Posted by Co2sceptic on Oct 23rd 2011
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Most environmental journalists don't actually understand the climate debate they are purporting to have analysed.

I found myself being called a ‘climate sceptic’ and ‘denier’ this week. I find this odd, because I rarely take a view on the science, which I regard as largely a massive red herring — the climate debate is mostly political. My argument is that if you want to know what ‘science says’, you have to have a good idea about what it has been asked. Some in the debate believe that ‘science’ can speak uncontaminated, objective truth to the policy-making process; you merely have to assemble all the scientific literature, summarise it, and tell the policy-makers. Job done.

But doesn’t setting up special organisations — the IPCC, for instance, or the UK’s Committee on Climate Change — to inform special policy-making process imply something of a loaded question, to which the answer is to some extent presupposed? Doesn’t there appear, therefore, to be a dialogue in which the policy-making process to some extent informs the evidence-making process? I’m not talking about the IPCC being an explicit exercise in policy-based evidence-making, but that there’s a very naive view of science as a process entirely distinct from the rest of the world. (And it’s not as if the climate change issue doesn’t come to the rescue of politicians who find themselves in crisis.) I’m fairly confident that science can answer questions such as ‘is climate change happening’. The best available evidence will suggest that it is. But all the evidence in the world won’t shed any light on what the question means. Science can not deliver value-free answers to political questions, and cannot produce statements about the world independently of the world.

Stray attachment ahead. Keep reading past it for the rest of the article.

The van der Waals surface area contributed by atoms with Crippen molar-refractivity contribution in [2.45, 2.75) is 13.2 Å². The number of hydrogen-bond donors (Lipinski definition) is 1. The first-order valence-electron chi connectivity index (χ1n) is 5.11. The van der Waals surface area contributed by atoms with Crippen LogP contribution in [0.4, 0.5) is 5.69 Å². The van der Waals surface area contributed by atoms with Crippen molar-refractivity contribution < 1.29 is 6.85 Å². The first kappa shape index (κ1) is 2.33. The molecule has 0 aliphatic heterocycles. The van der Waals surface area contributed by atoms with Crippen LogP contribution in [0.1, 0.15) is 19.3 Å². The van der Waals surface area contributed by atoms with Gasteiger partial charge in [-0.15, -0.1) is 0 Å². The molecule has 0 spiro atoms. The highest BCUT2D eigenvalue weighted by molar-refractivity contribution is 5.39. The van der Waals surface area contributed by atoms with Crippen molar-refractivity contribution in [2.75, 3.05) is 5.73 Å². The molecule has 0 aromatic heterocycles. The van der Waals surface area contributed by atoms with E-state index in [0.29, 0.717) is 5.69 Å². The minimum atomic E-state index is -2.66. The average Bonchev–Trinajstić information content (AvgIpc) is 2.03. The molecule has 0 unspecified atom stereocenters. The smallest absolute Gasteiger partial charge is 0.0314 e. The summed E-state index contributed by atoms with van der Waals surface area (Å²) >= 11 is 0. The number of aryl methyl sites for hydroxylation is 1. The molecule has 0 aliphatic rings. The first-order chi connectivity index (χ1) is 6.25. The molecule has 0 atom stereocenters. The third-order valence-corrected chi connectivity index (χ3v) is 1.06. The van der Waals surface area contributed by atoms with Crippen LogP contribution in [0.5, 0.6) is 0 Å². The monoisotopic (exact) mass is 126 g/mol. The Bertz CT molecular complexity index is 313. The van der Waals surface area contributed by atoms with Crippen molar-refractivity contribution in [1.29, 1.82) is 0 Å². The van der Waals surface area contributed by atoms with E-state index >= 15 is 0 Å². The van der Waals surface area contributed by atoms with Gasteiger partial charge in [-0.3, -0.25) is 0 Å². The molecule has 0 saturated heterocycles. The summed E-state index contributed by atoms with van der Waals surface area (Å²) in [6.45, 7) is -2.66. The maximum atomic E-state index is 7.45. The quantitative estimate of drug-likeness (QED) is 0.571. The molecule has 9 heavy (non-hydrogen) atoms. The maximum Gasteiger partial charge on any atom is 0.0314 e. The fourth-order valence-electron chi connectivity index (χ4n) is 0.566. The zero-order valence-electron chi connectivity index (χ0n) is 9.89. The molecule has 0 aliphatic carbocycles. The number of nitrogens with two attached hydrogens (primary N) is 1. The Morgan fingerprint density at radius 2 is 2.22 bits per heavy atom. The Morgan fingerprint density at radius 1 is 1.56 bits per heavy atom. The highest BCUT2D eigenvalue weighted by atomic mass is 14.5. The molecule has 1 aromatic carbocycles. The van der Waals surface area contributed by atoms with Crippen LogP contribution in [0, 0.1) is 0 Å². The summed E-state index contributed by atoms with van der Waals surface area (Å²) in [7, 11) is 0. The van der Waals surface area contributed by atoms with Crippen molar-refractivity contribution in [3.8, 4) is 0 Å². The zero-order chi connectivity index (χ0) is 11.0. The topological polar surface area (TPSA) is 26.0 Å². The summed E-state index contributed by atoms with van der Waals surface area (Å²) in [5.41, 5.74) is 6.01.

A more useful question is ‘how much has the climate changed’. But even then there are the corollaries: ‘should it have changed at all’, and ‘so what’. A more useful question is, ‘what are the consequences of climate change’. But is that a question only for science? Is climate change worth stopping at all costs? To what extent should climate change be the organising principle of the entire human race’s productive activity? In the same way that special scientific and policy-making processes implies a dialogue between them, the consensus it produces (it is presupposed) precludes another kind of dialogue.

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